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I am wondering to see if they mean the same or different.

"Did you get one of the papers?" "Yes I got one" or "yes I got it"

"I missed one event day" or " I missed an event today"

"Can I have one hamburger, please" or "Can I have a hamburger, please"

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"Did you get one of the papers?" "Yes I got one" or "yes I got it"

Here the question is specifically about any one of papers(among all the papers). Hence "Yes I got one" will be more perfect that "Yes I got it", since it referring to a particular paper but One referring to any one among the all papers.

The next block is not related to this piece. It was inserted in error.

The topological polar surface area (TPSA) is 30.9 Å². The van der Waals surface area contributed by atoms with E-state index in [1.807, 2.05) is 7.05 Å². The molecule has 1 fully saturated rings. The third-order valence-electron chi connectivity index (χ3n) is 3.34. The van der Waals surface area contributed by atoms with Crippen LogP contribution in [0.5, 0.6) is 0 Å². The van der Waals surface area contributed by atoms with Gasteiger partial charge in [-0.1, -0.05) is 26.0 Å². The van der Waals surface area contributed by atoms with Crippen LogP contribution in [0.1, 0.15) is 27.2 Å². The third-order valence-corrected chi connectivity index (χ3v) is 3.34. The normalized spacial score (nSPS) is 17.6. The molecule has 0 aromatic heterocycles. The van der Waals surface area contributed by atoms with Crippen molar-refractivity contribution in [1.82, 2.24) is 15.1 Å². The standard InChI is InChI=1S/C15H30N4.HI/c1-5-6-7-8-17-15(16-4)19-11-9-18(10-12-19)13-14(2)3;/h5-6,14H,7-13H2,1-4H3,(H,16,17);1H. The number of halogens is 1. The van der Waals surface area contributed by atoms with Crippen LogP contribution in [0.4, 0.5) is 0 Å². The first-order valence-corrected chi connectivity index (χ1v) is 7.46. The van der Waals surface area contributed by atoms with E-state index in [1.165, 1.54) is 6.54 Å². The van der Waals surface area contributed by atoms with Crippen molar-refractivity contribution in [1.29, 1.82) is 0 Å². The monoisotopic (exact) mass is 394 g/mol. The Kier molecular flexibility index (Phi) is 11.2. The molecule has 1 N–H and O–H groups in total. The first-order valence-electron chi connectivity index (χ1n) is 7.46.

"I missed one event day" or " I missed an event today"

"Can I have one hamburger, please" or "Can I have a hamburger, please"

In both the above examples using One and An will give same meaning and using An/A based on the Vowels will be more perfect than simply using an.

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We use a/an to talk about one person or thing. So, yes, your sentences mean the same thing (the pair ones, I mean). Just remember that when you decide to use one instead of a/an, it may sound like you do it on purpose, perhaps, to put a special emphasis on the number. Compare:

Can I have a hamburger? (there is no emphasis on the number of hamburgers + you may mean any kind of hamburger)

Can I have one hamburger? (one, and not two or three)

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    You haven’t addressed the “yes I got it” part of the question. – Jim Nov 20 '18 at 0:05
  • And then there's "I've got it!!", shouted on a baseball field. – Hot Licks Dec 20 '18 at 0:45

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